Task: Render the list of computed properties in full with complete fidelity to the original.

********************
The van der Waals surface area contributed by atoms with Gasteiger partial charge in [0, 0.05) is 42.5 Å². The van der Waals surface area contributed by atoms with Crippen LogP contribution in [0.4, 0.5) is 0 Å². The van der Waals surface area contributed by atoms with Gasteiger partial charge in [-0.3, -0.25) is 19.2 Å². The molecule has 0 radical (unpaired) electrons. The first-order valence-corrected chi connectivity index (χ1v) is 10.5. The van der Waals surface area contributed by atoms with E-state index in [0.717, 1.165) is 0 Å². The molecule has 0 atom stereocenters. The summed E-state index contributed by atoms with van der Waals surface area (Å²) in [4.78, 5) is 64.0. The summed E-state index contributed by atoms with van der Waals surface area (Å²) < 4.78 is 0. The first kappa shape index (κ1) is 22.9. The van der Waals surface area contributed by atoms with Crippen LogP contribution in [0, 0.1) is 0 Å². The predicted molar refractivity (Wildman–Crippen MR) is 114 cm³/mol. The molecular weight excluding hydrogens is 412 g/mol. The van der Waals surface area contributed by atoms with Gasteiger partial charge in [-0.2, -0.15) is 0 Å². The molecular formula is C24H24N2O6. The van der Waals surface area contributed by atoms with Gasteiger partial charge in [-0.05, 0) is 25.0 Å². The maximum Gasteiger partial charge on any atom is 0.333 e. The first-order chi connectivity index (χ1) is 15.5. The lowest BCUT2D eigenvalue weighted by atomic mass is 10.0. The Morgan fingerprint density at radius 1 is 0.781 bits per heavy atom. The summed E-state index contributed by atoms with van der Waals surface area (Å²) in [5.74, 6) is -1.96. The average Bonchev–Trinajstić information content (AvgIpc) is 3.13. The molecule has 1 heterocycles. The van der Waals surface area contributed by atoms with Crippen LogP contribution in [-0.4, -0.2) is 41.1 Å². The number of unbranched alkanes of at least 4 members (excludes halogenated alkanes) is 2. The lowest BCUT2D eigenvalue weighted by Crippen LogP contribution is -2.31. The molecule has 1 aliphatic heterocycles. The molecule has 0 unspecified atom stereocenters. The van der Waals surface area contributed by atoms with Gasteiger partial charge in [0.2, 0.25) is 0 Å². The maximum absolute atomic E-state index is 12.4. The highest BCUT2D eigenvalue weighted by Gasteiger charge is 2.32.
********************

The van der Waals surface area contributed by atoms with Gasteiger partial charge in [0, 0.05) is 42.5 Å². The van der Waals surface area contributed by atoms with Crippen LogP contribution in [0.4, 0.5) is 0 Å². The van der Waals surface area contributed by atoms with Gasteiger partial charge in [-0.3, -0.25) is 19.2 Å². The molecule has 0 radical (unpaired) electrons. The first-order valence-corrected chi connectivity index (χ1v) is 10.5. The van der Waals surface area contributed by atoms with E-state index in [0.717, 1.165) is 0 Å². The molecule has 0 atom stereocenters. The summed E-state index contributed by atoms with van der Waals surface area (Å²) in [4.78, 5) is 64.0. The summed E-state index contributed by atoms with van der Waals surface area (Å²) < 4.78 is 0. The first kappa shape index (κ1) is 22.9. The van der Waals surface area contributed by atoms with Crippen LogP contribution in [0, 0.1) is 0 Å². The predicted molar refractivity (Wildman–Crippen MR) is 114 cm³/mol. The molecular weight excluding hydrogens is 412 g/mol. The van der Waals surface area contributed by atoms with Gasteiger partial charge in [-0.2, -0.15) is 0 Å². The molecular formula is C24H24N2O6. The van der Waals surface area contributed by atoms with Gasteiger partial charge in [-0.05, 0) is 25.0 Å². The maximum Gasteiger partial charge on any atom is 0.333 e. The first-order chi connectivity index (χ1) is 15.5. The lowest BCUT2D eigenvalue weighted by atomic mass is 10.0. The Morgan fingerprint density at radius 1 is 0.781 bits per heavy atom. The summed E-state index contributed by atoms with van der Waals surface area (Å²) in [5.74, 6) is -1.96. The average Bonchev–Trinajstić information content (AvgIpc) is 3.13. The molecule has 1 heterocycles. The van der Waals surface area contributed by atoms with Crippen LogP contribution in [-0.4, -0.2) is 41.1 Å². The number of unbranched alkanes of at least 4 members (excludes halogenated alkanes) is 2. The lowest BCUT2D eigenvalue weighted by Crippen LogP contribution is -2.31. The molecule has 1 aliphatic heterocycles. The molecule has 0 unspecified atom stereocenters. The van der Waals surface area contributed by atoms with Gasteiger partial charge in [0.2, 0.25) is 0 Å². The maximum absolute atomic E-state index is 12.4. The highest BCUT2D eigenvalue weighted by Gasteiger charge is 2.32.